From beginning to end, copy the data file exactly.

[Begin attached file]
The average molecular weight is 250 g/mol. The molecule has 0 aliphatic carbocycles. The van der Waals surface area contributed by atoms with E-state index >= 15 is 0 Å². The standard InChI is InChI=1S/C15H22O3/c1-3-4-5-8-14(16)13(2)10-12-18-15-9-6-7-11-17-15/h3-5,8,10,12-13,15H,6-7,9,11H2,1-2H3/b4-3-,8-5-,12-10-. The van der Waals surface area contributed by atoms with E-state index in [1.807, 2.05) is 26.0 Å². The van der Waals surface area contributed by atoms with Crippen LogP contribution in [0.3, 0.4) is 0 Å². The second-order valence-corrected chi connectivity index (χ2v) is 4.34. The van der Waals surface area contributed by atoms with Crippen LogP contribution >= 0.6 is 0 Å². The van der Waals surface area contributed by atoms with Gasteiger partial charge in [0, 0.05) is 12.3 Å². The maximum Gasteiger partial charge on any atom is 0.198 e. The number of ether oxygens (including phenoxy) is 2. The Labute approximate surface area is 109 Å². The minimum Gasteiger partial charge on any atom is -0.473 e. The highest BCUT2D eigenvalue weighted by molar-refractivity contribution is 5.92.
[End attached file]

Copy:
The average molecular weight is 250 g/mol. The molecule has 0 aliphatic carbocycles. The van der Waals surface area contributed by atoms with E-state index >= 15 is 0 Å². The standard InChI is InChI=1S/C15H22O3/c1-3-4-5-8-14(16)13(2)10-12-18-15-9-6-7-11-17-15/h3-5,8,10,12-13,15H,6-7,9,11H2,1-2H3/b4-3-,8-5-,12-10-. The van der Waals surface area contributed by atoms with E-state index in [1.807, 2.05) is 26.0 Å². The van der Waals surface area contributed by atoms with Crippen LogP contribution in [0.3, 0.4) is 0 Å². The second-order valence-corrected chi connectivity index (χ2v) is 4.34. The van der Waals surface area contributed by atoms with Crippen LogP contribution >= 0.6 is 0 Å². The van der Waals surface area contributed by atoms with Gasteiger partial charge in [0, 0.05) is 12.3 Å². The maximum Gasteiger partial charge on any atom is 0.198 e. The number of ether oxygens (including phenoxy) is 2. The Labute approximate surface area is 109 Å². The minimum Gasteiger partial charge on any atom is -0.473 e. The highest BCUT2D eigenvalue weighted by molar-refractivity contribution is 5.92.